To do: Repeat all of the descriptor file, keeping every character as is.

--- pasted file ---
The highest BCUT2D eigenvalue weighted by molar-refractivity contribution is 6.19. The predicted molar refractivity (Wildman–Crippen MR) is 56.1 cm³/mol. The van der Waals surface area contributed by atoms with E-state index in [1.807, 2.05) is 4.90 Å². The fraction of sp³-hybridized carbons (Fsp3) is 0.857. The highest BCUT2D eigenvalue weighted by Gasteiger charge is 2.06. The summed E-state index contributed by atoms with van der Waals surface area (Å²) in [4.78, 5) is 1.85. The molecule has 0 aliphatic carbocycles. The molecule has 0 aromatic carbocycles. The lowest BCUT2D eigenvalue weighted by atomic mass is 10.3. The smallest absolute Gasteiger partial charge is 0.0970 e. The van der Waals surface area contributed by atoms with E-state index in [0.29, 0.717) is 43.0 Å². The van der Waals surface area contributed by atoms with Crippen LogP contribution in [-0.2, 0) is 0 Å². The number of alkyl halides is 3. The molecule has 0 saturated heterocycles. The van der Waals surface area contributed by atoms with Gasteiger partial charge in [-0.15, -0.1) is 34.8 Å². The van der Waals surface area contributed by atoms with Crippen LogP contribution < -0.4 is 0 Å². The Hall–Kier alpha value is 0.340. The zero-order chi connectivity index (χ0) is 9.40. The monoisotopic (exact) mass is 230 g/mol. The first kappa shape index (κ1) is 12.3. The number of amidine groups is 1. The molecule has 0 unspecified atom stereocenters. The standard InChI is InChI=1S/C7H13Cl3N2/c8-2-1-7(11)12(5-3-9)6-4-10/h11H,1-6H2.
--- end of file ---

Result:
The highest BCUT2D eigenvalue weighted by molar-refractivity contribution is 6.19. The predicted molar refractivity (Wildman–Crippen MR) is 56.1 cm³/mol. The van der Waals surface area contributed by atoms with E-state index in [1.807, 2.05) is 4.90 Å². The fraction of sp³-hybridized carbons (Fsp3) is 0.857. The highest BCUT2D eigenvalue weighted by Gasteiger charge is 2.06. The summed E-state index contributed by atoms with van der Waals surface area (Å²) in [4.78, 5) is 1.85. The molecule has 0 aliphatic carbocycles. The molecule has 0 aromatic carbocycles. The lowest BCUT2D eigenvalue weighted by atomic mass is 10.3. The smallest absolute Gasteiger partial charge is 0.0970 e. The van der Waals surface area contributed by atoms with E-state index in [0.29, 0.717) is 43.0 Å². The van der Waals surface area contributed by atoms with Crippen LogP contribution in [-0.2, 0) is 0 Å². The number of alkyl halides is 3. The molecule has 0 saturated heterocycles. The van der Waals surface area contributed by atoms with Gasteiger partial charge in [-0.15, -0.1) is 34.8 Å². The van der Waals surface area contributed by atoms with Crippen LogP contribution < -0.4 is 0 Å². The Hall–Kier alpha value is 0.340. The zero-order chi connectivity index (χ0) is 9.40. The monoisotopic (exact) mass is 230 g/mol. The first kappa shape index (κ1) is 12.3. The number of amidine groups is 1. The molecule has 0 unspecified atom stereocenters. The standard InChI is InChI=1S/C7H13Cl3N2/c8-2-1-7(11)12(5-3-9)6-4-10/h11H,1-6H2.